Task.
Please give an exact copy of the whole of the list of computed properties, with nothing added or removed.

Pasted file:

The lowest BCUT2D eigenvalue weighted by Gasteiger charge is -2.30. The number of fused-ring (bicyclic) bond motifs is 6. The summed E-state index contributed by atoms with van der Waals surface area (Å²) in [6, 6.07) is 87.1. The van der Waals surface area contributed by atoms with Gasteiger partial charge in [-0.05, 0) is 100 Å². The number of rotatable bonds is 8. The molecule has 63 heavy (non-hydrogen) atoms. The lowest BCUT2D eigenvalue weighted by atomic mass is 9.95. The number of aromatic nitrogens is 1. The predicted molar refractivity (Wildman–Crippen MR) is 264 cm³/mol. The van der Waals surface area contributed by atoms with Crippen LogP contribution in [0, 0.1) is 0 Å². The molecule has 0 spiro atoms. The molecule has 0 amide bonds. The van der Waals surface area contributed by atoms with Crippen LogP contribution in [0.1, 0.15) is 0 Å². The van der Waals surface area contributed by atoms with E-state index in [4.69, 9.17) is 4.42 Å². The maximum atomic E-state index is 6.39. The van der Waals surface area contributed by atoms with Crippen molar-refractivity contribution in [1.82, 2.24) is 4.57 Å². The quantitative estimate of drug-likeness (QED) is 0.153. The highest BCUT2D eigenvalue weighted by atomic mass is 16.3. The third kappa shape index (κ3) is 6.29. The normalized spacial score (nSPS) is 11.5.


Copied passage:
The lowest BCUT2D eigenvalue weighted by Gasteiger charge is -2.30. The number of fused-ring (bicyclic) bond motifs is 6. The summed E-state index contributed by atoms with van der Waals surface area (Å²) in [6, 6.07) is 87.1. The van der Waals surface area contributed by atoms with Gasteiger partial charge in [-0.05, 0) is 100 Å². The number of rotatable bonds is 8. The molecule has 63 heavy (non-hydrogen) atoms. The lowest BCUT2D eigenvalue weighted by atomic mass is 9.95. The number of aromatic nitrogens is 1. The predicted molar refractivity (Wildman–Crippen MR) is 264 cm³/mol. The van der Waals surface area contributed by atoms with Crippen LogP contribution in [0, 0.1) is 0 Å². The molecule has 0 spiro atoms. The molecule has 0 amide bonds. The van der Waals surface area contributed by atoms with Crippen LogP contribution in [0.1, 0.15) is 0 Å². The van der Waals surface area contributed by atoms with E-state index in [4.69, 9.17) is 4.42 Å². The maximum atomic E-state index is 6.39. The van der Waals surface area contributed by atoms with Crippen molar-refractivity contribution in [1.82, 2.24) is 4.57 Å². The quantitative estimate of drug-likeness (QED) is 0.153. The highest BCUT2D eigenvalue weighted by atomic mass is 16.3. The third kappa shape index (κ3) is 6.29. The normalized spacial score (nSPS) is 11.5.